Grady Dethridge, assistant sales manager of inside sales personnel, of P.F.V., Inc., was concerned with the effectiveness of his staff sales meetings in motivating the internal sales force. He had just returned from a half day conference on Personal Communication Within the Sales Organization put on by the Atlanta Chapter of Sales/Marketing Executives International. An important focus of the meeting was the use of sales meetings and one- on-one interviews to motivate sales personnel. As a result, Dethridge proposed a change in format for his sales meetings to his boss, Ralph Turner, the sales manager.
P.F.V. was incorporated in Atlanta fifteen years ago as a plumbing supplies distributor specializing in pipes, valves, and fittings. The company had gradually expanded its operations to twelve southeastern states with sales offices in Atlanta, Georgia; Chattanooga, Tennessee; Charleston, South Carolina; and Greensboro, North Carolina. Warehouse facilities were maintained in Atlanta and Greensboro. Annual sales revenue had reached $160 million. P.F.V.’s success was attributed to the company’s ability to hire and retain an experienced, knowledgeable and loyal core of sales and purchasing personnel. The “family” environment that P.F.V. management had worked so hard to develop was threatened recently by a serious internal conflict between one of the company’s top salespersons and the Greensboro office manager with whom the salespeople worked very closely.
Plumbing supply distributors provided construction contractors and supply houses with a broad inventory of plumbing supplies. These customers typically could not afford to keep on hand the myriad types and sizes of plumbing products required. So distributors, in effect, were inventory risk takers. Because the distributor’s investment was high, careful attention to the margin between the purchase and sale price for each item was crucial.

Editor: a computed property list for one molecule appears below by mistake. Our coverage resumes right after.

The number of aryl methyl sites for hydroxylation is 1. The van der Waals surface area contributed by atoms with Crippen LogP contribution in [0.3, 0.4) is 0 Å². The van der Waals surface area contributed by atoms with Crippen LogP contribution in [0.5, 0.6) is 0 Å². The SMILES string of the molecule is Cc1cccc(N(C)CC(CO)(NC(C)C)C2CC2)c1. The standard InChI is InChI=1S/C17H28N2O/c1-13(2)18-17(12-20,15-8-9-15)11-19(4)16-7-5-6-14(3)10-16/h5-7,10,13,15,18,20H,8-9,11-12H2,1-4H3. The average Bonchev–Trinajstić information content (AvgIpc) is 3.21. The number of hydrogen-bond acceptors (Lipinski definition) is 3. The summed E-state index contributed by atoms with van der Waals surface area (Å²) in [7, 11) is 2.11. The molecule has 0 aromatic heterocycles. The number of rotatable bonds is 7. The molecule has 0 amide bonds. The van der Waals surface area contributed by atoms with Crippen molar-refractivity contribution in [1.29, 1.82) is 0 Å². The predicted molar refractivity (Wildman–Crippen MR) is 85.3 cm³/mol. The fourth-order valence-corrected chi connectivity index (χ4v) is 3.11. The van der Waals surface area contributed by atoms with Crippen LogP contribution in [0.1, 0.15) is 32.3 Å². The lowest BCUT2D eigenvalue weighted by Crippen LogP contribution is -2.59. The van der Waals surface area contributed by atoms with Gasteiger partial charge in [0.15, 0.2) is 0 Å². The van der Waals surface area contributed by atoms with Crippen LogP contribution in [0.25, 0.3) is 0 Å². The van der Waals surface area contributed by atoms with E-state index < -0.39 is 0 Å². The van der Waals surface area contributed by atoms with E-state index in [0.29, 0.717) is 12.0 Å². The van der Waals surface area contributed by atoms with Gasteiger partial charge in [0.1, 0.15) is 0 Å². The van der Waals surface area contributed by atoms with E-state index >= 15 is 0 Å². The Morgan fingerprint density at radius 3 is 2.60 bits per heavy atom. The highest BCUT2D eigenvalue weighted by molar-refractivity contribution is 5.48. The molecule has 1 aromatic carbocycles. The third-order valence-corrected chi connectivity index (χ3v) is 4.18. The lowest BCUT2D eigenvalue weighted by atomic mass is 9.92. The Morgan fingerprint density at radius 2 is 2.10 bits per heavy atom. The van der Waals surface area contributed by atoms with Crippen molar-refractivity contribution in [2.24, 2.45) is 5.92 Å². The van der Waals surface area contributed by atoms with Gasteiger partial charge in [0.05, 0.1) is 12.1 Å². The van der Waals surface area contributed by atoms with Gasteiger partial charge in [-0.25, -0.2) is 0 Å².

P.F.V. had numerous competitors in its trading area. To maintain an adequate return on investment, P.F.V. specialized in pipes, valves, and fittings. This allowed the company to stock a particularly deep inventory in these items. This made rapid delivery possible and enabled P.F.V. to charge slightly higher prices than if the company offered a full line.
With the necessity of maintaining strict control over the purchase schedules and selling prices, the organizational structure and training program was geared to facilitate communications among P.F.V. employees. When a sales trainee was hired, he or she spent one or two years working in the warehouse to acquire a comprehensive knowledge of the product line.
The salesperson then spent six to eight months working for the office manager at the billing desk to learn the procedure for price quotations. The office manager was responsible for monitoring inventory levels, interacting with manufacturers’ representatives to purchase inventory at the best possible prices, and setting minimum selling prices for P.F.V. salespeople.
The trainee then spent two to five years as an inside salesperson. The inside salesperson handled house accounts and repeat purchases from established accounts, and expedited orders written by outside sales personnel. Each inside salesperson handled the accounts of one or two outside sales personnel so that good communications between the inside and outside sales personnel and the customer were maintained. Inside sales personnel were paid straight salaries.